Patterico's Pontifications

8/17/2006

Ideologue Leftist Judge Rules NSA Program Unconstitutional

Filed under: Civil Liberties,Court Decisions,General,Judiciary — Patterico @ 5:52 pm

As I predicted last month, the NSA’s controversial surveillance program has been ruled unconstitutional by Judge Anna Diggs Taylor, an ideologue Carter-appointed judge who has a documented history of bending the rules to obtain the leftist result.

As I reminded readers last month, Taylor once engaged in a highly unusual attempt to take the Michigan affirmative action case from a conservative judge:

Earlier, Chief Judge Anna Diggs Taylor of the federal District Court in Detroit tried to take the suit against the law school away from Judge Bernard Freedman, who had been assigned it through a blind draw–and who was suspected of being skeptical about affirmative action–and consolidate it with a similar suit against the university’s undergraduate admissions practice, which Judge Patrick Duggan was hearing. The chief judge dropped that effort . . . after the judge hearing the law school complaint went public with a blistering opinion objecting to what he termed “the highly irregular” effort of the chief judge. Judge Duggan ruled in favor of the undergraduate racial preferences, while Judge Freedman ruled against the law school preferences.

Based on this history, I predicted in my earlier post that Judge Taylor would rule the NSA program unconstitutional. If Judge Taylor was willing to bend the rules to promote affirmative action, why not twist the law in order to rule unconstitutional a significant Bush anti-terror program?

I have not yet read the decision, but a limited sampling of reaction from intelligent lawyers across the blogosphere suggests that she did indeed twist the law, as I predicted she would.

Eugene Volokh says that the opinion “seems not just ill-reasoned, but rhetorically ill-conceived.” He calls it a “seemingly angry, almost partisan-sounding opinion” which is “rich in generalities, platitudes . . . and “obviously”‘s, and poor in detailed discussion of some of the government’s strongest arguments.”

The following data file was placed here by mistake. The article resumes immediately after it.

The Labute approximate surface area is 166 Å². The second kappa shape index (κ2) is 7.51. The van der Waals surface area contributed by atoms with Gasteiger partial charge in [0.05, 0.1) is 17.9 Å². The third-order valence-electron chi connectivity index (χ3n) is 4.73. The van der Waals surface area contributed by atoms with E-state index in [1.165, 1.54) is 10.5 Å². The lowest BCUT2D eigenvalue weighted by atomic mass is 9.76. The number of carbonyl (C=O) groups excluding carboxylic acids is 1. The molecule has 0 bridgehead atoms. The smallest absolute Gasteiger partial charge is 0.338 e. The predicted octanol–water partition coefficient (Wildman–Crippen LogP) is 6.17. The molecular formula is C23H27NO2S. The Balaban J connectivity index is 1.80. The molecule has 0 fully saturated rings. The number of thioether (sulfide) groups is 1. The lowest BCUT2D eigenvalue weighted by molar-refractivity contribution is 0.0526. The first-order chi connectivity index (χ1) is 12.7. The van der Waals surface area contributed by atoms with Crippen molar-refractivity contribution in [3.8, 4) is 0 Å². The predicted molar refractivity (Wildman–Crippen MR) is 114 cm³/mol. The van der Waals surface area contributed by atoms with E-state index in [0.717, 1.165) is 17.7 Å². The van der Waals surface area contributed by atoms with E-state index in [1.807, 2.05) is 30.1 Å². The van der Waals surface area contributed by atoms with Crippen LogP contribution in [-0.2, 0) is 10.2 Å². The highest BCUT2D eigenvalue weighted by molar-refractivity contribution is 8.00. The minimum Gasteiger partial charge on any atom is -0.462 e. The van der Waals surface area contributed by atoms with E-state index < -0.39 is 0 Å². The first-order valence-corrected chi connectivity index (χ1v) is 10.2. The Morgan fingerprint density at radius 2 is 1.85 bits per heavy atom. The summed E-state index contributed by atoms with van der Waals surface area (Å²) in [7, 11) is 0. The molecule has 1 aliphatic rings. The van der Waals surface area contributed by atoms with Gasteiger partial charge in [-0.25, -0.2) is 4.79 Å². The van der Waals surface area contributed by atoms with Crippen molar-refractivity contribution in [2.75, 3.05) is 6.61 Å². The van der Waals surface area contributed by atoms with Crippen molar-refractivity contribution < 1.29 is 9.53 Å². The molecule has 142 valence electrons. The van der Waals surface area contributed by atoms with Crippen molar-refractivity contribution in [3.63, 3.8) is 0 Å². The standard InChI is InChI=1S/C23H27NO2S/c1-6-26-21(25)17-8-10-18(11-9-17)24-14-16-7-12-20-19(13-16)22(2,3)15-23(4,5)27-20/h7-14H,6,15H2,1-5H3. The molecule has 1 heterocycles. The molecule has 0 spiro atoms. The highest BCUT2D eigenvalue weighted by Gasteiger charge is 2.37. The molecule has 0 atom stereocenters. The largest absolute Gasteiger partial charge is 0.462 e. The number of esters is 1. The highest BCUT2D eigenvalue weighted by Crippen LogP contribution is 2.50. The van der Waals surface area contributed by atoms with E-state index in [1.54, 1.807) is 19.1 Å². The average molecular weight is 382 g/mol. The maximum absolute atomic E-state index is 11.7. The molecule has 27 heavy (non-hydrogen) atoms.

Orin Kerr describes the opinion using phrases like: “well, um, it’s kind of hard to know what to make of it” and “I confess that this has me scratching my head.”

Dan McLaughlin:

Judge Taylor’s opinion reads like a parody of bad judicial reasoning. The self-appointed legal solons of the Left will have to work long and hard to compose the straight face to dress up this opinion as anything but a travesty of the judicial process.

No, it’s not going over well at all — among people with intellectual integrity, that is. (Those lacking integrity are, naturally, thrilled.)

Again: this is no surprise. An activist leftist judge with little respect for established legal procedures could hardly be expected to do anything else.

UPDATE: It should be noted that some of the above commenters have expressed strong doubts about the program’s legality (like Volokh) or conclusive tentative opinions that it is illegal (like Kerr) — yet they are still utterly critical of the court’s reasoning, or lack thereof. The fact that intellectually honest people agree with the result but are so critical of the reasoning is damning indeed. Even dishonest folks like Greenwald must concede that the opinion is deficient in analysis and argument — but folks like that don’t care, as long as they like the result.

UPDATE x2: I have now read the opinion. It is one of the most embarrassing pieces of garbage I have ever read. The idea that a sitting federal judge wrote such a shoddy piece of junk in a high-profile case should make even the most rabid Bush-hater squirm.

The word “undisputedly” is repeated again and again as a substitute for any effort at analysis or argument.

The judge leaps to decide the constitutional issue ahead of the statutory one, in contravention of well-accepted principles mandating the opposite approach.